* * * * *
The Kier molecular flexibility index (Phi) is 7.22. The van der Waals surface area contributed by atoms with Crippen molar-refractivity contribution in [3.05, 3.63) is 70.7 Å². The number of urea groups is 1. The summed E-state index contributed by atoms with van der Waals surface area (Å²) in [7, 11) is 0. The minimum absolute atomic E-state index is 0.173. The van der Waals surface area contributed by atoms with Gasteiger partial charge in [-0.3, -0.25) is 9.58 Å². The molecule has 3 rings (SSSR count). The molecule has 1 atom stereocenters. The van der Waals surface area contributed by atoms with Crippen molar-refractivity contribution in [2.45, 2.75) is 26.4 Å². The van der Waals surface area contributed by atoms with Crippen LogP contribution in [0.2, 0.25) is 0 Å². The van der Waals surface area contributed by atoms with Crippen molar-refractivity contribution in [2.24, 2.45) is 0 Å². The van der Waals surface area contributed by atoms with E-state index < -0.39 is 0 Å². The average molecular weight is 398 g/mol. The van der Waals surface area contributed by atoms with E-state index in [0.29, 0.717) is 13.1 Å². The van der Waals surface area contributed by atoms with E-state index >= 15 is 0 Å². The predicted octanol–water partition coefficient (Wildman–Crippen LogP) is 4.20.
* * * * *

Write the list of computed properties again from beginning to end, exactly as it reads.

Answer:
The Kier molecular flexibility index (Phi) is 7.22. The van der Waals surface area contributed by atoms with Crippen molar-refractivity contribution in [3.05, 3.63) is 70.7 Å². The number of urea groups is 1. The summed E-state index contributed by atoms with van der Waals surface area (Å²) in [7, 11) is 0. The minimum absolute atomic E-state index is 0.173. The van der Waals surface area contributed by atoms with Gasteiger partial charge in [-0.3, -0.25) is 9.58 Å². The molecule has 3 rings (SSSR count). The molecule has 1 atom stereocenters. The van der Waals surface area contributed by atoms with Crippen molar-refractivity contribution in [2.45, 2.75) is 26.4 Å². The van der Waals surface area contributed by atoms with Crippen LogP contribution in [0.2, 0.25) is 0 Å². The van der Waals surface area contributed by atoms with Crippen molar-refractivity contribution in [2.24, 2.45) is 0 Å². The van der Waals surface area contributed by atoms with E-state index < -0.39 is 0 Å². The average molecular weight is 398 g/mol. The van der Waals surface area contributed by atoms with E-state index in [0.29, 0.717) is 13.1 Å². The van der Waals surface area contributed by atoms with E-state index >= 15 is 0 Å². The predicted octanol–water partition coefficient (Wildman–Crippen LogP) is 4.20.